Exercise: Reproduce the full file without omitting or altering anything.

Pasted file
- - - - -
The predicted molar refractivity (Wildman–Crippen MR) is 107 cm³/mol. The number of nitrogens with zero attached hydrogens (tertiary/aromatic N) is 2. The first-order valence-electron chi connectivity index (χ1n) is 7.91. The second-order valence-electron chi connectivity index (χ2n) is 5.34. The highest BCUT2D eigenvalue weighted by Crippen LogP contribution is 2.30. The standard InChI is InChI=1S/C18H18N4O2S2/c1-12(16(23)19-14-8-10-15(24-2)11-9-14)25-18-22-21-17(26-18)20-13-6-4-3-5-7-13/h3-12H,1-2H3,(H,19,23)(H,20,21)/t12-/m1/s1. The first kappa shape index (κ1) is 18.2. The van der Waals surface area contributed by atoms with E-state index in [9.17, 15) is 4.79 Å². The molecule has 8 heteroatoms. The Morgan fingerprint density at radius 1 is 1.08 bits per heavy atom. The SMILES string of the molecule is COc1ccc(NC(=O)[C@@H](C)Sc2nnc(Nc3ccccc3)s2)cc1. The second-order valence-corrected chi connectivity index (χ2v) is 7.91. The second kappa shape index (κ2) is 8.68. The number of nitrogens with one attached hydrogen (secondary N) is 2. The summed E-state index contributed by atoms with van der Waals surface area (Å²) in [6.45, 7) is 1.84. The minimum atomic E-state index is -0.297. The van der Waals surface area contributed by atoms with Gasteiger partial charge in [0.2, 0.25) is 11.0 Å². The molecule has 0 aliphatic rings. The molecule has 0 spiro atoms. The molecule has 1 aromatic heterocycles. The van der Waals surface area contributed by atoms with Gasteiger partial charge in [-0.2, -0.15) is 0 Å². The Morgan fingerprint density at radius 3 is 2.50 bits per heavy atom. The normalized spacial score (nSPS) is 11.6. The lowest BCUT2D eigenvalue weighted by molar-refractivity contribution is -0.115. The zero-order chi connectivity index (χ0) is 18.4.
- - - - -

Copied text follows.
The predicted molar refractivity (Wildman–Crippen MR) is 107 cm³/mol. The number of nitrogens with zero attached hydrogens (tertiary/aromatic N) is 2. The first-order valence-electron chi connectivity index (χ1n) is 7.91. The second-order valence-electron chi connectivity index (χ2n) is 5.34. The highest BCUT2D eigenvalue weighted by Crippen LogP contribution is 2.30. The standard InChI is InChI=1S/C18H18N4O2S2/c1-12(16(23)19-14-8-10-15(24-2)11-9-14)25-18-22-21-17(26-18)20-13-6-4-3-5-7-13/h3-12H,1-2H3,(H,19,23)(H,20,21)/t12-/m1/s1. The first kappa shape index (κ1) is 18.2. The van der Waals surface area contributed by atoms with E-state index in [9.17, 15) is 4.79 Å². The molecule has 8 heteroatoms. The Morgan fingerprint density at radius 1 is 1.08 bits per heavy atom. The SMILES string of the molecule is COc1ccc(NC(=O)[C@@H](C)Sc2nnc(Nc3ccccc3)s2)cc1. The second-order valence-corrected chi connectivity index (χ2v) is 7.91. The second kappa shape index (κ2) is 8.68. The number of nitrogens with one attached hydrogen (secondary N) is 2. The summed E-state index contributed by atoms with van der Waals surface area (Å²) in [6.45, 7) is 1.84. The minimum atomic E-state index is -0.297. The van der Waals surface area contributed by atoms with Gasteiger partial charge in [0.2, 0.25) is 11.0 Å². The molecule has 0 aliphatic rings. The molecule has 0 spiro atoms. The molecule has 1 aromatic heterocycles. The van der Waals surface area contributed by atoms with Gasteiger partial charge in [-0.2, -0.15) is 0 Å². The Morgan fingerprint density at radius 3 is 2.50 bits per heavy atom. The normalized spacial score (nSPS) is 11.6. The lowest BCUT2D eigenvalue weighted by molar-refractivity contribution is -0.115. The zero-order chi connectivity index (χ0) is 18.4.